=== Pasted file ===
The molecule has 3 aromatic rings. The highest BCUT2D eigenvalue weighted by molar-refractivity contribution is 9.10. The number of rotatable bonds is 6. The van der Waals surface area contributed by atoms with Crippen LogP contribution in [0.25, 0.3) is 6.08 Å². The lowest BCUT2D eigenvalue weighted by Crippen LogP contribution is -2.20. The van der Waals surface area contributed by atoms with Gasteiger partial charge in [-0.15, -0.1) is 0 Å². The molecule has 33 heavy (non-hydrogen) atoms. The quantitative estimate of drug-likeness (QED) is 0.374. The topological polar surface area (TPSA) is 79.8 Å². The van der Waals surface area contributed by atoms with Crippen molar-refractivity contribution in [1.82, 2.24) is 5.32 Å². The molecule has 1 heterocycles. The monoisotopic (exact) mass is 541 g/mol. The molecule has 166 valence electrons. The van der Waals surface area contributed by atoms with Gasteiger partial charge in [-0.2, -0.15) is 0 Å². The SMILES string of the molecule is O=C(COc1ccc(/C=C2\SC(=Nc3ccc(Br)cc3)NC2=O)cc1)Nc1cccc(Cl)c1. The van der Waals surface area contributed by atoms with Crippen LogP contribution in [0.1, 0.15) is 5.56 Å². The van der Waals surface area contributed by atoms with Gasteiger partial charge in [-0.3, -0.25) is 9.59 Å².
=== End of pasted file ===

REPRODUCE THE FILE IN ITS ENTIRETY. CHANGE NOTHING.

The molecule has 3 aromatic rings. The highest BCUT2D eigenvalue weighted by molar-refractivity contribution is 9.10. The number of rotatable bonds is 6. The van der Waals surface area contributed by atoms with Crippen LogP contribution in [0.25, 0.3) is 6.08 Å². The lowest BCUT2D eigenvalue weighted by Crippen LogP contribution is -2.20. The van der Waals surface area contributed by atoms with Gasteiger partial charge in [-0.15, -0.1) is 0 Å². The molecule has 33 heavy (non-hydrogen) atoms. The quantitative estimate of drug-likeness (QED) is 0.374. The topological polar surface area (TPSA) is 79.8 Å². The van der Waals surface area contributed by atoms with Crippen molar-refractivity contribution in [1.82, 2.24) is 5.32 Å². The molecule has 1 heterocycles. The monoisotopic (exact) mass is 541 g/mol. The molecule has 166 valence electrons. The van der Waals surface area contributed by atoms with Gasteiger partial charge in [-0.2, -0.15) is 0 Å². The SMILES string of the molecule is O=C(COc1ccc(/C=C2\SC(=Nc3ccc(Br)cc3)NC2=O)cc1)Nc1cccc(Cl)c1. The van der Waals surface area contributed by atoms with Crippen LogP contribution in [0.1, 0.15) is 5.56 Å². The van der Waals surface area contributed by atoms with Gasteiger partial charge in [-0.3, -0.25) is 9.59 Å².